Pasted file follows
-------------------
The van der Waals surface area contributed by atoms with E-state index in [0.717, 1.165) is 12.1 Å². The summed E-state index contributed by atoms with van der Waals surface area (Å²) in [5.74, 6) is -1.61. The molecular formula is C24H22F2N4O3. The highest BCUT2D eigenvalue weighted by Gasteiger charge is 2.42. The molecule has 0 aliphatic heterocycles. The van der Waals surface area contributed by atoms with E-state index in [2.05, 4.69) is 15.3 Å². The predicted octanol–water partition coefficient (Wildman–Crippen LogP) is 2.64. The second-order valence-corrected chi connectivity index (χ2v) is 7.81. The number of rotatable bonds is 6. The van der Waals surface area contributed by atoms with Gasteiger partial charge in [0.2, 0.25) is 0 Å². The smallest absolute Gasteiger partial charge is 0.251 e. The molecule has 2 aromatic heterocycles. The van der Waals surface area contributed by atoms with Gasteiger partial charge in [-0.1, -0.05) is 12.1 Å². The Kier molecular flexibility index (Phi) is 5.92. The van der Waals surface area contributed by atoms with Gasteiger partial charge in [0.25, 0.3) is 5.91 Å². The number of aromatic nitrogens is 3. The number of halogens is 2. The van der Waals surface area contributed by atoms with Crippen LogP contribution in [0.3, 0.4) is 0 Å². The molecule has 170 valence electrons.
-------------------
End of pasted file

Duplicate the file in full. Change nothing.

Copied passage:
The van der Waals surface area contributed by atoms with E-state index in [0.717, 1.165) is 12.1 Å². The summed E-state index contributed by atoms with van der Waals surface area (Å²) in [5.74, 6) is -1.61. The molecular formula is C24H22F2N4O3. The highest BCUT2D eigenvalue weighted by Gasteiger charge is 2.42. The molecule has 0 aliphatic heterocycles. The van der Waals surface area contributed by atoms with E-state index in [2.05, 4.69) is 15.3 Å². The predicted octanol–water partition coefficient (Wildman–Crippen LogP) is 2.64. The second-order valence-corrected chi connectivity index (χ2v) is 7.81. The number of rotatable bonds is 6. The van der Waals surface area contributed by atoms with Gasteiger partial charge in [0.2, 0.25) is 0 Å². The smallest absolute Gasteiger partial charge is 0.251 e. The molecule has 2 aromatic heterocycles. The van der Waals surface area contributed by atoms with Gasteiger partial charge in [-0.1, -0.05) is 12.1 Å². The Kier molecular flexibility index (Phi) is 5.92. The van der Waals surface area contributed by atoms with Gasteiger partial charge in [0.25, 0.3) is 5.91 Å². The number of aromatic nitrogens is 3. The number of halogens is 2. The van der Waals surface area contributed by atoms with Crippen LogP contribution in [0.3, 0.4) is 0 Å². The molecule has 170 valence electrons.